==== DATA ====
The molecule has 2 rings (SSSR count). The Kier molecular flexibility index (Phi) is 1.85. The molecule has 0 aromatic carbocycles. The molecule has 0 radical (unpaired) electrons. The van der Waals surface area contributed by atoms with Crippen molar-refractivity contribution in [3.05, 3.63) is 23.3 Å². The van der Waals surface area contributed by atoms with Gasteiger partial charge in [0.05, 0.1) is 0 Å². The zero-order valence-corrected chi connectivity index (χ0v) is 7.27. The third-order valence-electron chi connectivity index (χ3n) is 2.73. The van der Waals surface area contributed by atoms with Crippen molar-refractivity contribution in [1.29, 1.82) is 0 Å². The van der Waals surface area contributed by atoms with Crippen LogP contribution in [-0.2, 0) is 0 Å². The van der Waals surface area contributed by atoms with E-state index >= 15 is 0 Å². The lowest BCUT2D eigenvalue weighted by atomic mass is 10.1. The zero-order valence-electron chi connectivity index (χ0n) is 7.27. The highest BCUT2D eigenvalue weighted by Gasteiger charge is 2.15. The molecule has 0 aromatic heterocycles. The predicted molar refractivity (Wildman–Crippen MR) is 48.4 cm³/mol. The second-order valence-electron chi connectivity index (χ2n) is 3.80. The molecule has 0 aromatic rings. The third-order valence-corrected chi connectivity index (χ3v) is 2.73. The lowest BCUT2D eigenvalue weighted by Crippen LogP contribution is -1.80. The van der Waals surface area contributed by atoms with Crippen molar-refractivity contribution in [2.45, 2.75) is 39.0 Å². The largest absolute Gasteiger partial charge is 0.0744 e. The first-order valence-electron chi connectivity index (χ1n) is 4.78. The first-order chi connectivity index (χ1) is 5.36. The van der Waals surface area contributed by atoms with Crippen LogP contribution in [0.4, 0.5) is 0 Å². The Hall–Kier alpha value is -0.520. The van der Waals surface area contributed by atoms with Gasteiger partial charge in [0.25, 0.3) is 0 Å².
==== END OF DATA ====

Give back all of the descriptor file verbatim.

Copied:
The molecule has 2 rings (SSSR count). The Kier molecular flexibility index (Phi) is 1.85. The molecule has 0 aromatic carbocycles. The molecule has 0 radical (unpaired) electrons. The van der Waals surface area contributed by atoms with Crippen molar-refractivity contribution in [3.05, 3.63) is 23.3 Å². The van der Waals surface area contributed by atoms with Gasteiger partial charge in [0.05, 0.1) is 0 Å². The zero-order valence-corrected chi connectivity index (χ0v) is 7.27. The third-order valence-electron chi connectivity index (χ3n) is 2.73. The van der Waals surface area contributed by atoms with Crippen molar-refractivity contribution in [1.29, 1.82) is 0 Å². The van der Waals surface area contributed by atoms with Crippen LogP contribution in [-0.2, 0) is 0 Å². The van der Waals surface area contributed by atoms with E-state index >= 15 is 0 Å². The lowest BCUT2D eigenvalue weighted by atomic mass is 10.1. The zero-order valence-electron chi connectivity index (χ0n) is 7.27. The highest BCUT2D eigenvalue weighted by Gasteiger charge is 2.15. The molecule has 0 aromatic heterocycles. The predicted molar refractivity (Wildman–Crippen MR) is 48.4 cm³/mol. The second-order valence-electron chi connectivity index (χ2n) is 3.80. The molecule has 0 aromatic rings. The third-order valence-corrected chi connectivity index (χ3v) is 2.73. The lowest BCUT2D eigenvalue weighted by Crippen LogP contribution is -1.80. The van der Waals surface area contributed by atoms with Crippen molar-refractivity contribution in [2.45, 2.75) is 39.0 Å². The largest absolute Gasteiger partial charge is 0.0744 e. The first-order valence-electron chi connectivity index (χ1n) is 4.78. The first-order chi connectivity index (χ1) is 5.36. The van der Waals surface area contributed by atoms with Crippen LogP contribution in [0.4, 0.5) is 0 Å². The Hall–Kier alpha value is -0.520. The van der Waals surface area contributed by atoms with Gasteiger partial charge in [0.25, 0.3) is 0 Å².